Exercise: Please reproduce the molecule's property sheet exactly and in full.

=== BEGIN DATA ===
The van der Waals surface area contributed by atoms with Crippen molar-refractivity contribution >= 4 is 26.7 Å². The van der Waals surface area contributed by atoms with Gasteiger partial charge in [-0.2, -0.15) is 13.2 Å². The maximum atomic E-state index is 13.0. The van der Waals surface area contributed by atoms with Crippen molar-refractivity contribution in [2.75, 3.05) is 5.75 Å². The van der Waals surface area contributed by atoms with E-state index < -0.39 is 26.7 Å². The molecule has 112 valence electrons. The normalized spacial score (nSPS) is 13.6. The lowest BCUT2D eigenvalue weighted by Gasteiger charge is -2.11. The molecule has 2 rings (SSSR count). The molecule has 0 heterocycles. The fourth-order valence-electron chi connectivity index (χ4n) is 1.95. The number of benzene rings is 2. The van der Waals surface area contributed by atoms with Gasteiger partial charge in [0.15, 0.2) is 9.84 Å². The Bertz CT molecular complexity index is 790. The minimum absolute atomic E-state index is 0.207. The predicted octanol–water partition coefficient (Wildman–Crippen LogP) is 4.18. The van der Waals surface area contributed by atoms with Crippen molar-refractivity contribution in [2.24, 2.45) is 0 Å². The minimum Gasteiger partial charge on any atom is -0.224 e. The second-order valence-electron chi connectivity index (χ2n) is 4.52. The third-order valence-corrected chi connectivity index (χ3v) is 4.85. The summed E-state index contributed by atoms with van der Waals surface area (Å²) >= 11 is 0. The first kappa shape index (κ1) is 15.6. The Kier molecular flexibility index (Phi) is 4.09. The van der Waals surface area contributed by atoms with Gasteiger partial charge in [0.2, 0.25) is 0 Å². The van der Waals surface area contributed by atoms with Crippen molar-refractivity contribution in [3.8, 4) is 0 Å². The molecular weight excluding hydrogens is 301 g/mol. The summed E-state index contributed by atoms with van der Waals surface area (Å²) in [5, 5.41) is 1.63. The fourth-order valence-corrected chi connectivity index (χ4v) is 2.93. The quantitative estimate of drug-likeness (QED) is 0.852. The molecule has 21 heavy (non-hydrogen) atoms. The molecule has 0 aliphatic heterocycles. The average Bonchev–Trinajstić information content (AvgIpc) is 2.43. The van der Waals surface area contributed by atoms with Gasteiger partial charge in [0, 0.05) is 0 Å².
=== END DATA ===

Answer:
The van der Waals surface area contributed by atoms with Crippen molar-refractivity contribution >= 4 is 26.7 Å². The van der Waals surface area contributed by atoms with Gasteiger partial charge in [-0.2, -0.15) is 13.2 Å². The maximum atomic E-state index is 13.0. The van der Waals surface area contributed by atoms with Crippen molar-refractivity contribution in [2.75, 3.05) is 5.75 Å². The van der Waals surface area contributed by atoms with E-state index < -0.39 is 26.7 Å². The molecule has 112 valence electrons. The normalized spacial score (nSPS) is 13.6. The lowest BCUT2D eigenvalue weighted by Gasteiger charge is -2.11. The molecule has 2 rings (SSSR count). The molecule has 0 heterocycles. The fourth-order valence-electron chi connectivity index (χ4n) is 1.95. The number of benzene rings is 2. The van der Waals surface area contributed by atoms with Gasteiger partial charge in [0.15, 0.2) is 9.84 Å². The Bertz CT molecular complexity index is 790. The minimum absolute atomic E-state index is 0.207. The predicted octanol–water partition coefficient (Wildman–Crippen LogP) is 4.18. The van der Waals surface area contributed by atoms with Crippen molar-refractivity contribution in [2.24, 2.45) is 0 Å². The minimum Gasteiger partial charge on any atom is -0.224 e. The second-order valence-electron chi connectivity index (χ2n) is 4.52. The third-order valence-corrected chi connectivity index (χ3v) is 4.85. The summed E-state index contributed by atoms with van der Waals surface area (Å²) >= 11 is 0. The first kappa shape index (κ1) is 15.6. The Kier molecular flexibility index (Phi) is 4.09. The van der Waals surface area contributed by atoms with Gasteiger partial charge in [0.2, 0.25) is 0 Å². The van der Waals surface area contributed by atoms with Crippen molar-refractivity contribution in [3.8, 4) is 0 Å². The molecular weight excluding hydrogens is 301 g/mol. The summed E-state index contributed by atoms with van der Waals surface area (Å²) in [5, 5.41) is 1.63. The fourth-order valence-corrected chi connectivity index (χ4v) is 2.93. The quantitative estimate of drug-likeness (QED) is 0.852. The molecule has 21 heavy (non-hydrogen) atoms. The molecule has 0 aliphatic heterocycles. The average Bonchev–Trinajstić information content (AvgIpc) is 2.43. The van der Waals surface area contributed by atoms with Gasteiger partial charge in [0, 0.05) is 0 Å².